For those set on a specific law school, applying early decision may offer a number of benefits.
“Law schools receive thousands of applications every year, but a significantly lower number during the ED round,” Padya Paramita, of InGenius Prep, writes. “So, aside from conveying your dedication towards the school, applying early also guarantees that you’ll have less competition.”
When considering early decision, it’s important to look at both the pros and cons as the decision is binding. Gabriel Kuris, founder of Top Law Coach and contributor at US News, recently broke down both the good and bad of applying to law school early decision.
If you’re applying to a reach school, submitting your application as an early decision applicant can help give your chances of acceptance a small boost even if your numbers are below average.
“Admissions officers are therefore a bit more lenient toward early decision applicants whose grades or LSAT score are lower than the school median,” Kuris writes. “This gives their chances of admission a little nudge.”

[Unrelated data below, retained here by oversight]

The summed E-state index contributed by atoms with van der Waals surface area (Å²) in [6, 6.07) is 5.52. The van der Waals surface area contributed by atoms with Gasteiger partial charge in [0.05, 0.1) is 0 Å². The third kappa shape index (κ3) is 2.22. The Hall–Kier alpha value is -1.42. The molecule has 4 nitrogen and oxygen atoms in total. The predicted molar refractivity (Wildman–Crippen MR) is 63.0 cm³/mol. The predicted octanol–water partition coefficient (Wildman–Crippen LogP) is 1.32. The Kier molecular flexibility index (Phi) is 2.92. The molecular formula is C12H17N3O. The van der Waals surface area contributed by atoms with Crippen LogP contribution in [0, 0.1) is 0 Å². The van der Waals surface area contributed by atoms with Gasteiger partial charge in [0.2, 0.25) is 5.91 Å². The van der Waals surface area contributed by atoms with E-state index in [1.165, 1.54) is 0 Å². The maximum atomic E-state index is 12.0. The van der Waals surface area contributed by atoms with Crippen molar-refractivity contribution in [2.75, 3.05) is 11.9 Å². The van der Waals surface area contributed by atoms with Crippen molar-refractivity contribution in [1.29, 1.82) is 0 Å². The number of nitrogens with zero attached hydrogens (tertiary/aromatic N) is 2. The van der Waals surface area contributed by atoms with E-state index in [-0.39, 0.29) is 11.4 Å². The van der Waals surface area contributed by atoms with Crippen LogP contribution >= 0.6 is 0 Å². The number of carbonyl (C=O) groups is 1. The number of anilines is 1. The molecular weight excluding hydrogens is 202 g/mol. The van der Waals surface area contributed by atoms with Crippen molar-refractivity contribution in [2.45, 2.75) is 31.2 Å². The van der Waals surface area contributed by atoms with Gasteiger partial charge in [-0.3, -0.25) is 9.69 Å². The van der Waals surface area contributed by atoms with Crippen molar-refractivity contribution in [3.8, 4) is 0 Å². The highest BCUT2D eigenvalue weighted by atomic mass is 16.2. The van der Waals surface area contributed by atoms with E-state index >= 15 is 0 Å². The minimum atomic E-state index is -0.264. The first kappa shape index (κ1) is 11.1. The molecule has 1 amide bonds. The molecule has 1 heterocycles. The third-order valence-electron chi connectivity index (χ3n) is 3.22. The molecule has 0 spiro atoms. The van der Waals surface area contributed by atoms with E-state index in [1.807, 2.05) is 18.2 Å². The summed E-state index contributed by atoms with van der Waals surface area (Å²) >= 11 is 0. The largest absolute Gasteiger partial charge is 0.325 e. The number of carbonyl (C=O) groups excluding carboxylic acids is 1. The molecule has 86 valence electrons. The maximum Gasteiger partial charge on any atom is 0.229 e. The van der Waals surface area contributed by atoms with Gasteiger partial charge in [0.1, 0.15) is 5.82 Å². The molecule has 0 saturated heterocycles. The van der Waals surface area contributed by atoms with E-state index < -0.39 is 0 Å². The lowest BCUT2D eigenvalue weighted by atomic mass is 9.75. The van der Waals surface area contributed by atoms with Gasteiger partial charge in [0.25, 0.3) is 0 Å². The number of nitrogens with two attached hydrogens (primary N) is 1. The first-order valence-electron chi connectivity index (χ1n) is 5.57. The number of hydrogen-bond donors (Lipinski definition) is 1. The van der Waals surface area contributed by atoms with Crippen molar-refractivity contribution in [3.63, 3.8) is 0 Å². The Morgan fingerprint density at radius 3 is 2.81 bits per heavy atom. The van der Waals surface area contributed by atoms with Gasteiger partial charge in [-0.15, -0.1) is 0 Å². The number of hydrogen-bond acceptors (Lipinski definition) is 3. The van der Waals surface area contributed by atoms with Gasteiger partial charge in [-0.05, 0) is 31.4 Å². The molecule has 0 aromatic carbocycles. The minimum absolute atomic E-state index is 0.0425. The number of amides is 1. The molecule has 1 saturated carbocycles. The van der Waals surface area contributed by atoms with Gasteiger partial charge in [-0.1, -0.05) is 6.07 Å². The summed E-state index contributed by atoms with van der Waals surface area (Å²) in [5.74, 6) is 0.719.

PEACE OF MIND
With early decision, you’ll typically submit your application prior to the general applicant pool. Which means you’ll often hear back on your decision earlier as well.
“It can be a relief, moreover, to receive an early notification of admission,” Kuris writes. “Many law schools will give their early decision applicants a decision by the end of December and some aim for a turnaround of a month or less. Meanwhile, general applicants might need to wait until March or April to hear back, which can feel stressful and uncertain.”
The biggest con of applying early decision to a law school is that the decision is binding, meaning you’ll have to attend if accepted.
“The commitment that early decision applicants make to attend a school if accepted is enforced, except in the few exceptions where a school has made its early decision nonbinding,” Kuris writes. “Admissions offices notify other schools about which applicants have accepted early decision. Breaching a binding contract is not a promising start to a legal career.”
Additionally, applicants considering early decision should be aware that financial aid often is not guaranteed.
“If you apply to a law school early decision, you’re agreeing to attend a program without necessarily knowing how much scholarship you’ll receive,” Paramita, of InGenius Prep, writes. “You might end up getting a really low aid package and left confused about your choices.”
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